Staying Resilient When Bad Things Happen - To Other People

It was back in 2001 that we first wrote about the impact of staff reductions on the resilience of both victims and survivors. Now, a decade later we’re still dealing with the topic. It comes up in almost every Adaptiv resilience training workshop. And just last week, an Adaptiv Enews reader asked me how she could get back to resilience after a major downsizing at her company. Sadly, companies continue to cut staff, and how those left standing respond and recover continues to be a topic worth exploring.

This piece isn’t about how to maintain your sanity while doing the work once done by two or three – or more. We’ll cover that in a later post. It’s about how to retain – or regain - your emotional equilibrium after you learn that people you’ve cared about, worked along side of, and counted on, are suddenly gone.

Our work has shown that it’s how we think, on two different levels, that drives what we feel. Today we’ll look at how to get a handle on the emotions fueled by our surface thinking. Next time we’ll cover how our bigger, deeper belief systems – our Icebergs – can get in the way and how to recover.

Most conversations about the emotional impact of downsizing on remaining staff deal mainly with “survivor guilt”. Sure, some people may feel guilty, but others might feel sad, or anxious, or frustrated, or even angry. And expressing a so-called negative emotion in response to the loss of co-workers may be healthy. But if that emotional reaction starts to sap our resilience and interfere with our productivity, we need to take action.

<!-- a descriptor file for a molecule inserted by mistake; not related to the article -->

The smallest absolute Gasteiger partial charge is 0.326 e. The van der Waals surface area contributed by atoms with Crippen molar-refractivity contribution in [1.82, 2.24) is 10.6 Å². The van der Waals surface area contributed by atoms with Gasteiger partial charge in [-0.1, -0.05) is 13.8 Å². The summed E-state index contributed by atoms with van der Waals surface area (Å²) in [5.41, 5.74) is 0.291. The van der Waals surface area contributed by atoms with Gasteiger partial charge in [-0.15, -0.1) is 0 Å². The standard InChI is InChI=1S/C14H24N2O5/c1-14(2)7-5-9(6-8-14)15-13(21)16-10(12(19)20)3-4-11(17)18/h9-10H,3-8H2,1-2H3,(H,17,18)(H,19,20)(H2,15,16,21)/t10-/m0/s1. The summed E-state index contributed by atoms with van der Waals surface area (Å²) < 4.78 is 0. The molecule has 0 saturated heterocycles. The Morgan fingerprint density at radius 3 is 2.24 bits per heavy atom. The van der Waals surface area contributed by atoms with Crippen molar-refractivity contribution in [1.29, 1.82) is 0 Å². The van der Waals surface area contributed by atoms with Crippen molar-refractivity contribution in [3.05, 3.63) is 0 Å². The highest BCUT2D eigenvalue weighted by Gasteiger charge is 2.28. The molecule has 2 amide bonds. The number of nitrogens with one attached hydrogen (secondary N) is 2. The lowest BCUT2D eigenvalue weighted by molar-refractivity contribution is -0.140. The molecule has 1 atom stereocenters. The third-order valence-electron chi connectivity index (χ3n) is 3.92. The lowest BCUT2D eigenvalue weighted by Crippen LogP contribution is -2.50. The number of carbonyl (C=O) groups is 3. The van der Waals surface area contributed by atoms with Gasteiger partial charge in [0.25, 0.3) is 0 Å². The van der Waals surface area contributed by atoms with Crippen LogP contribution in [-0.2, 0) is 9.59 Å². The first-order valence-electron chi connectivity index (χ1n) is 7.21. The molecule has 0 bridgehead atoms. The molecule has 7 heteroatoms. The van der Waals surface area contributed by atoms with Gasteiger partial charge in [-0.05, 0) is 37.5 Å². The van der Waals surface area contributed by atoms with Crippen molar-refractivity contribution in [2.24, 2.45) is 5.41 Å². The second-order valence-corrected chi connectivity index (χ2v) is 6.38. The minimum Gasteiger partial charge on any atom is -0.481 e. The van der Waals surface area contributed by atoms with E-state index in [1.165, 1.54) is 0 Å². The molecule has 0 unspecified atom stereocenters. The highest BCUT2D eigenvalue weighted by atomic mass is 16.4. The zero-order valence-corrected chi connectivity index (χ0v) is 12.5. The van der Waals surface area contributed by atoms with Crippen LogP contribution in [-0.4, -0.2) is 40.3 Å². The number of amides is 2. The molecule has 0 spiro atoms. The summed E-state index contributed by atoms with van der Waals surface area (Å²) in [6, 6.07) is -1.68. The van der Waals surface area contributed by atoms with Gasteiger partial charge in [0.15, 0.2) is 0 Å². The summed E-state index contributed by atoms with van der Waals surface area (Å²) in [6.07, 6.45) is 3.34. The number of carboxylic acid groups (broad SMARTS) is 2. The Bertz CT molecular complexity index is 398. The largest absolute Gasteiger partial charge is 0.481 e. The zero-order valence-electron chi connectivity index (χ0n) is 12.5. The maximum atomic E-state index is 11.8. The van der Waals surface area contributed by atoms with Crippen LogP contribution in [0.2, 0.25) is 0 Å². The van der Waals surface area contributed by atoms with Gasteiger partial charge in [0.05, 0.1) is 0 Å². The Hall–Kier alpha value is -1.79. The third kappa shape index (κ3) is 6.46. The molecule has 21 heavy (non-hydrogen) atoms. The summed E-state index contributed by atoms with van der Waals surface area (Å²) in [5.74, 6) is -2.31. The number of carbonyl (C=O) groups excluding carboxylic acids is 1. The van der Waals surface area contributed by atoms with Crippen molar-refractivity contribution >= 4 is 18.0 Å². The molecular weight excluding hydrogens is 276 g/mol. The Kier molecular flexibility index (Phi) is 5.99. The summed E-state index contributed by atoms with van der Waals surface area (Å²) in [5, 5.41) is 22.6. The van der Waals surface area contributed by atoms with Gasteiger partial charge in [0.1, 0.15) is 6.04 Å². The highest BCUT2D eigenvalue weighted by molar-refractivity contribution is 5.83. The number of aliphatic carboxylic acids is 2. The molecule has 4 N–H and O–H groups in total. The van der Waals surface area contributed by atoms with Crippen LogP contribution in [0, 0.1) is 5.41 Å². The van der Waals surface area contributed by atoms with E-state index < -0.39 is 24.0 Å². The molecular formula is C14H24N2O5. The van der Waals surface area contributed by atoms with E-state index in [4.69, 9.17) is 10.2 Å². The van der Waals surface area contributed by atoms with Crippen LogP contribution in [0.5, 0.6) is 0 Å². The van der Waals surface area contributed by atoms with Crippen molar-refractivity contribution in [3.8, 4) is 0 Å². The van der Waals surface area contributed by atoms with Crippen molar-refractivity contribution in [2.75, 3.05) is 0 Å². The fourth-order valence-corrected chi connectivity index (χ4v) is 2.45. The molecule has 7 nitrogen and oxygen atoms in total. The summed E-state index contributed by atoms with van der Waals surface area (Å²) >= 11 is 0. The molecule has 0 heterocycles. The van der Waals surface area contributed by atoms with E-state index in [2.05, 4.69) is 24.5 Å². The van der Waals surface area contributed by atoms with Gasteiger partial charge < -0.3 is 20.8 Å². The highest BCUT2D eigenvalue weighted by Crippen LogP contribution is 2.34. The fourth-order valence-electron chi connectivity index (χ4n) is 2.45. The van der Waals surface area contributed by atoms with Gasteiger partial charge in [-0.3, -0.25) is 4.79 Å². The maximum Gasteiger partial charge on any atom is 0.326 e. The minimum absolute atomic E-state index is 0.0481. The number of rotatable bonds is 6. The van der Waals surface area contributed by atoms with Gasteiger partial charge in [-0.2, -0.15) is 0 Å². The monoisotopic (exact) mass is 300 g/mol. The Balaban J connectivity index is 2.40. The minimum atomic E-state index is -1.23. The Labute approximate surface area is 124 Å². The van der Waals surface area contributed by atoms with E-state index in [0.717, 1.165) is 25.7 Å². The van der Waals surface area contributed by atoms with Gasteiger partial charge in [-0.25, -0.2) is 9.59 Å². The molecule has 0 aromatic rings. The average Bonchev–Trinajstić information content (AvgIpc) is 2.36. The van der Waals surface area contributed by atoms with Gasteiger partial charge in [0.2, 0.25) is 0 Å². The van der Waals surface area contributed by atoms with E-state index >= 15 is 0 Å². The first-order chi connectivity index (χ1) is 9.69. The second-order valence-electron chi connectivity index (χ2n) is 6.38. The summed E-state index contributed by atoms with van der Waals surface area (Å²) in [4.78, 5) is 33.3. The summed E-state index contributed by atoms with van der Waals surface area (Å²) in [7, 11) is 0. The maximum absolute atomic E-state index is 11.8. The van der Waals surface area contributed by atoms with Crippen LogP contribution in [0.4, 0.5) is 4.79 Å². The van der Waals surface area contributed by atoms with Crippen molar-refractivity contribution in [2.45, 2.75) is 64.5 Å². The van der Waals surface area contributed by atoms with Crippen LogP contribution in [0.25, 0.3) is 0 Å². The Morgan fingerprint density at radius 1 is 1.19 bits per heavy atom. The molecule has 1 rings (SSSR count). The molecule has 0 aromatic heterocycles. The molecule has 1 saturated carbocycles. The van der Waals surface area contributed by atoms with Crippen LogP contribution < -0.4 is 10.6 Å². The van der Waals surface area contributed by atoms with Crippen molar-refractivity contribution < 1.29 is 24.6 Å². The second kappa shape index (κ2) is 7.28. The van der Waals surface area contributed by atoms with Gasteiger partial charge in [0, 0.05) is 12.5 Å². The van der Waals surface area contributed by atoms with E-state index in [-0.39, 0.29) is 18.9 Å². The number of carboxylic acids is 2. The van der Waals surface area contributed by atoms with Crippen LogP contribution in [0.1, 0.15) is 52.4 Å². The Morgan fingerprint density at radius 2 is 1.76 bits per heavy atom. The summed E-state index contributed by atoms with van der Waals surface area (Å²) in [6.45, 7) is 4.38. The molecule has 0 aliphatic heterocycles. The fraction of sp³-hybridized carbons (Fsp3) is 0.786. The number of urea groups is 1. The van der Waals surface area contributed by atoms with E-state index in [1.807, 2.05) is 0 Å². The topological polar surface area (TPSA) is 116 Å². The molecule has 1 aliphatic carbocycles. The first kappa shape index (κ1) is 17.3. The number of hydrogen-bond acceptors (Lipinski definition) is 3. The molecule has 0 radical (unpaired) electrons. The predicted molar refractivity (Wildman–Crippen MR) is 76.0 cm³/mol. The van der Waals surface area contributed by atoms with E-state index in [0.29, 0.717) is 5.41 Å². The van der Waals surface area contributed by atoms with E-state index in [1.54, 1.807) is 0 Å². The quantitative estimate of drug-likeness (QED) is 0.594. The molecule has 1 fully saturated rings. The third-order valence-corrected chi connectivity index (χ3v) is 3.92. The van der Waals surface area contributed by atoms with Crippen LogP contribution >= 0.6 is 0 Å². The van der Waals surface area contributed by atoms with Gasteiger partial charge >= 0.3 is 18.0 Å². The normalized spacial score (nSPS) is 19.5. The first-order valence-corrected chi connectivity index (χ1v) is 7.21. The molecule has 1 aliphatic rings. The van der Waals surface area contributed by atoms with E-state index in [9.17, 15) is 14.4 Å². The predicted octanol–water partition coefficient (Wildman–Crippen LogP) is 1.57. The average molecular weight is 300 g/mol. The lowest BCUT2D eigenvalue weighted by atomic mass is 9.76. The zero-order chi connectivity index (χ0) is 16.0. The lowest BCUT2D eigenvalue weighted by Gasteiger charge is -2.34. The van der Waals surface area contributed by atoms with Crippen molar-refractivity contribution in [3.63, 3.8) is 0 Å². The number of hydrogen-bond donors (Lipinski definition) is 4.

The first step is to be aware of what you’re feeling when you find out that your favorite colleague is gone. The next step is to understand the thinking that led to your emotion. Check this list of the common “negative” emotions and the surface thinking that causes them:

Emotion/ Typical Surface Thought"

Sadness / "This place won't be the same without him."

Anxiety / "I relied on her support. What if I can't deliver without her?"

Frustration / "I tried to tell them we couldn't afford to lose this person."

Anger / "I deserve an employer that values its people."

Guilt / "They deserve this job more than I do."

Embarrassment /"Now that they're gone, my weaknesses will be exposed."

Shame / "It's wrong to feel good when others suffer."

Once you've got a handle on the emotion you're feeling and the thinking that's fueling it, you can ask yourself if your thinking in this moment is either accurate or useful.

Let's say you're feeling Sad and your thinking is something like the example above. Just ask yourself, "What's one way I can think a bit differently about this that might make me feel better? Sure we will miss him. But we can stay connected outside of work so I can keep the relationship intact." With this slight shift in your thinking, you should find that you feel a bit less sad and a bit more hopeful about the future.

With some practice, you'll find that you can easily tune into your thinking and tweak it enough to break free of whatever emotion is getting in your way.

One final note: Resilience is not about being devoid of emotion. If you check your thinking and find that it's accurate, then don't try to change it. Let yourself fully experience the emotion - at least for a reasonable amount of time - and then move on.

How do you stay resilient when bad things happen to others?

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